This article provides a breakdown of the differences between group and individual health insurance.
Updated August 8, 2019
As a small business owner, it may be in your best interest to offer your employees a comprehensive benefits package, but how do you know what works and what doesn’t? Health insurance is a good place to start, but there are so many options available. For instance, what is the difference between group and individual health plans for your employees? The names can be deceiving, so take a minute and find out how they differ.
What is Group Insurance?
Simply put, group health insurance is a health insurance plan you extend to your business’s staff and, perhaps, their dependents. With a group health insurance program, small business owners pay either all or part of the cost of the monthly premiums for their employees but typically reap certain tax benefits as a result.
What is Individual Insurance?
Individual health insurance is purchased by individuals or families on their own, separate from any business. Unless they are provided with employer-sponsored health insurance, most people tend to purchase individual coverage on their own, although they no longer face a possible tax penalty due to the repeal of the individual mandate from the Affordable Care Act (Obamacare).
When buying their own individual plans, employees may have more control over what plan to choose, but they may end up paying more. As a small business owner, you might find ways to legally help employees afford health insurance, but the cost of individual insurance plans is ultimately the responsibility of the employee.
What is the Difference Between Group and Individual Health Insurance?
There are many differences between these two models of health insurance, both for you as the employer and for your staff such as:
- Group health insurance coverage for an employee usually starts shortly after you hire a new employee – that is a major consideration because new hires know when they will have coverage.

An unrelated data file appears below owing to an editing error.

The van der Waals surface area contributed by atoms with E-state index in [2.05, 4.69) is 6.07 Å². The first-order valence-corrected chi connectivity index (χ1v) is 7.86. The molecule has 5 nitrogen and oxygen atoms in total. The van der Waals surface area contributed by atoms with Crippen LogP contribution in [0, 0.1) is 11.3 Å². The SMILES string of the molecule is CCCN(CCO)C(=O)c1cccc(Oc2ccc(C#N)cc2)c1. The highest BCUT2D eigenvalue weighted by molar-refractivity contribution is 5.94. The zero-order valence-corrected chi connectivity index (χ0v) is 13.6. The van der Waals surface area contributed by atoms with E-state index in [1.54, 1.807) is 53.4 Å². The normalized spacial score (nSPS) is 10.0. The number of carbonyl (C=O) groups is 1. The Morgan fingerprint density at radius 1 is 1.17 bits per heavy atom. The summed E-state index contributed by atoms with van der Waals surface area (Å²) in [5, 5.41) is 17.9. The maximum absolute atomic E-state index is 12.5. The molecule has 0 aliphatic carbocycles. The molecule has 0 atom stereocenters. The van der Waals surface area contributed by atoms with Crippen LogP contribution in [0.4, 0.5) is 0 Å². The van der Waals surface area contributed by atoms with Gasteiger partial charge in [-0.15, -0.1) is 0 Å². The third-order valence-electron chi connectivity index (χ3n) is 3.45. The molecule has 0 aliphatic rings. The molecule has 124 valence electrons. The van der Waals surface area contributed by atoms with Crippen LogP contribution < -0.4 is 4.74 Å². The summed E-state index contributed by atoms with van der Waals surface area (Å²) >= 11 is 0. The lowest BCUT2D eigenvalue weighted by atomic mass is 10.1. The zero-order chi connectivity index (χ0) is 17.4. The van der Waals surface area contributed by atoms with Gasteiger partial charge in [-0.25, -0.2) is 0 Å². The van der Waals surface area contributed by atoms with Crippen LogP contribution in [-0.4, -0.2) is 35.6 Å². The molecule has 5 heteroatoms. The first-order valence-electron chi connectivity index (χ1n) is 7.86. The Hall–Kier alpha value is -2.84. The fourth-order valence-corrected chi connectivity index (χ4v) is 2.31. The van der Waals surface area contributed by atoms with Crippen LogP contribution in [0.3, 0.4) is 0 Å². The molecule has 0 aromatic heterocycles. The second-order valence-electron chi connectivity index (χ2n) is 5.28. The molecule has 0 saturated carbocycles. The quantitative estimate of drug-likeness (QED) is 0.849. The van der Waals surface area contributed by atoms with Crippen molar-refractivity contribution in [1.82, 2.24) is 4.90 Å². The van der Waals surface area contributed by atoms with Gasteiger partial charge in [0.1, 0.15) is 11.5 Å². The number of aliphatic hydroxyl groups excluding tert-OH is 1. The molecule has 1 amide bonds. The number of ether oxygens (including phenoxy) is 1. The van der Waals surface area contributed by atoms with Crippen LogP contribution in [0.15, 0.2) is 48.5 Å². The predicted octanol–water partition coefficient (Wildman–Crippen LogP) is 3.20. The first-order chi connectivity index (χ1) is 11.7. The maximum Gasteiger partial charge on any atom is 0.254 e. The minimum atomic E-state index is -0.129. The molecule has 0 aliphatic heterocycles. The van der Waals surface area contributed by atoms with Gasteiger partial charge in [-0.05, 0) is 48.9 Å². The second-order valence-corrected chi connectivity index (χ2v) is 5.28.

- Individual health insurance plans require more planning. A new employee must generally shop for a plan and purchase during the nationwide Obamacare open enrollment period or after experiencing a qualifying life event.
- With a group health insurance plan, you may provide your employees with quality health insurance benefits that they may not be able to afford themselves.
- With individual coverage, you are leaving your employees to get coverage for themselves in compliance with the Affordable Care Act. There may be ways you can legally help them cover the cost of their coverage in some states, but the rules are restrictive and you’ll need to work with legal and tax advisors to make sure you’re in compliance.
- Group health insurance plans tend to be a better investment for small businesses. As an employer, you will likely pay at least fifty percent of the monthly premiums for your employees, but you can typically deduct these costs from your business taxes and, in some cases, you may even be eligible for special small business health insurance tax credits. Any contribution your employees make toward their premiums are generally paid from their pre-tax salaries, too, which can add up to significant savings for them.
- With individual health insurance, the payments made by your employees are typically not from their pre-tax salaries, so they would typically have to pay more of their total compensation in taxes. Depending on their income level, however, they may be eligible for special government subsidies under the Obamacare law.
There is no right or wrong answer when it comes to health insurance planning for small businesses because there are many variables to consider. A licensed insurance broker can list the pros and cons of each model and help you develop a strategy that is best for both the company and employees.
To learn more about your options for small business health insurance coverage, visit eHealth.com or speak with one our licensed health insurance agents.
Always consult your tax and legal advisors to understand your specific tax and compliance situation. This article is for general information and not intended to provide any tax or legal advice.